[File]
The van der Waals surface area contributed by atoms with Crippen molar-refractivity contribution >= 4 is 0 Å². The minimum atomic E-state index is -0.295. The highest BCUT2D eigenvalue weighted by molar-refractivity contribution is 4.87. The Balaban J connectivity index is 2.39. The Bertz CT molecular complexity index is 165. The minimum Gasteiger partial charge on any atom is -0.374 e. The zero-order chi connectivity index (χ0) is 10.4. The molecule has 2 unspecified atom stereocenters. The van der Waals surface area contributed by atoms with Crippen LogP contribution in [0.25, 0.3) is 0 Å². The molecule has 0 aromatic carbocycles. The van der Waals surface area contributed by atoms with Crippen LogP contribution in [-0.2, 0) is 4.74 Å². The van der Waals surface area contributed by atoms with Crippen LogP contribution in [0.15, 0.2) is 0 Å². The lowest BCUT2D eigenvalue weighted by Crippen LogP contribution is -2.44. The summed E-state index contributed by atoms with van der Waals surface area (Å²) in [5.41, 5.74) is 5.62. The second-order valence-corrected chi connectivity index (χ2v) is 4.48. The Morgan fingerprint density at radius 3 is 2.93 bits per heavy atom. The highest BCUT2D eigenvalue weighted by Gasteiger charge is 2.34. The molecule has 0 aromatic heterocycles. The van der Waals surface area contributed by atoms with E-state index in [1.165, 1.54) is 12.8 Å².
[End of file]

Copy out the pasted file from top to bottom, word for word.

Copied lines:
The van der Waals surface area contributed by atoms with Crippen molar-refractivity contribution >= 4 is 0 Å². The minimum atomic E-state index is -0.295. The highest BCUT2D eigenvalue weighted by molar-refractivity contribution is 4.87. The Balaban J connectivity index is 2.39. The Bertz CT molecular complexity index is 165. The minimum Gasteiger partial charge on any atom is -0.374 e. The zero-order chi connectivity index (χ0) is 10.4. The molecule has 2 unspecified atom stereocenters. The van der Waals surface area contributed by atoms with Crippen LogP contribution in [0.25, 0.3) is 0 Å². The molecule has 0 aromatic carbocycles. The van der Waals surface area contributed by atoms with Crippen LogP contribution in [-0.2, 0) is 4.74 Å². The van der Waals surface area contributed by atoms with Crippen LogP contribution in [0.15, 0.2) is 0 Å². The lowest BCUT2D eigenvalue weighted by Crippen LogP contribution is -2.44. The summed E-state index contributed by atoms with van der Waals surface area (Å²) in [5.41, 5.74) is 5.62. The second-order valence-corrected chi connectivity index (χ2v) is 4.48. The Morgan fingerprint density at radius 3 is 2.93 bits per heavy atom. The highest BCUT2D eigenvalue weighted by Gasteiger charge is 2.34. The molecule has 0 aromatic heterocycles. The van der Waals surface area contributed by atoms with E-state index in [1.165, 1.54) is 12.8 Å².